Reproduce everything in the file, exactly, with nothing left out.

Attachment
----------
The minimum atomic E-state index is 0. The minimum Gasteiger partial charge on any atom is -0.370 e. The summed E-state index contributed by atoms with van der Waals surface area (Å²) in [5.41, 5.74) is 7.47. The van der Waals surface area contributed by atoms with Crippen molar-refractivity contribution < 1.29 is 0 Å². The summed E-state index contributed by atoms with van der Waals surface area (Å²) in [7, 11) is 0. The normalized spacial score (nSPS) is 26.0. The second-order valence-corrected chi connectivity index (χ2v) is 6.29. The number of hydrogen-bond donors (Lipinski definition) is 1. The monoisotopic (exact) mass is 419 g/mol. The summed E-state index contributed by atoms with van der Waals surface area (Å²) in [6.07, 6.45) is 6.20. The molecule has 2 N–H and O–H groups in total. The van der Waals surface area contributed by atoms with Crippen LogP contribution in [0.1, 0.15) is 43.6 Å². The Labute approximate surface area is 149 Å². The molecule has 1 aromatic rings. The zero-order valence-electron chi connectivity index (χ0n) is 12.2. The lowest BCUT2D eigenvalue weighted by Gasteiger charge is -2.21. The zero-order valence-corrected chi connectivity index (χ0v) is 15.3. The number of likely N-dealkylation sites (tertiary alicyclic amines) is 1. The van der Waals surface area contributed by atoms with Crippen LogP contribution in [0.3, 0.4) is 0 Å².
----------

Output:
The minimum atomic E-state index is 0. The minimum Gasteiger partial charge on any atom is -0.370 e. The summed E-state index contributed by atoms with van der Waals surface area (Å²) in [5.41, 5.74) is 7.47. The van der Waals surface area contributed by atoms with Crippen molar-refractivity contribution < 1.29 is 0 Å². The summed E-state index contributed by atoms with van der Waals surface area (Å²) in [7, 11) is 0. The normalized spacial score (nSPS) is 26.0. The second-order valence-corrected chi connectivity index (χ2v) is 6.29. The number of hydrogen-bond donors (Lipinski definition) is 1. The monoisotopic (exact) mass is 419 g/mol. The summed E-state index contributed by atoms with van der Waals surface area (Å²) in [6.07, 6.45) is 6.20. The molecule has 2 N–H and O–H groups in total. The van der Waals surface area contributed by atoms with Crippen LogP contribution in [0.1, 0.15) is 43.6 Å². The Labute approximate surface area is 149 Å². The molecule has 1 aromatic rings. The zero-order valence-electron chi connectivity index (χ0n) is 12.2. The lowest BCUT2D eigenvalue weighted by Gasteiger charge is -2.21. The zero-order valence-corrected chi connectivity index (χ0v) is 15.3. The number of likely N-dealkylation sites (tertiary alicyclic amines) is 1. The van der Waals surface area contributed by atoms with Crippen LogP contribution in [0.3, 0.4) is 0 Å².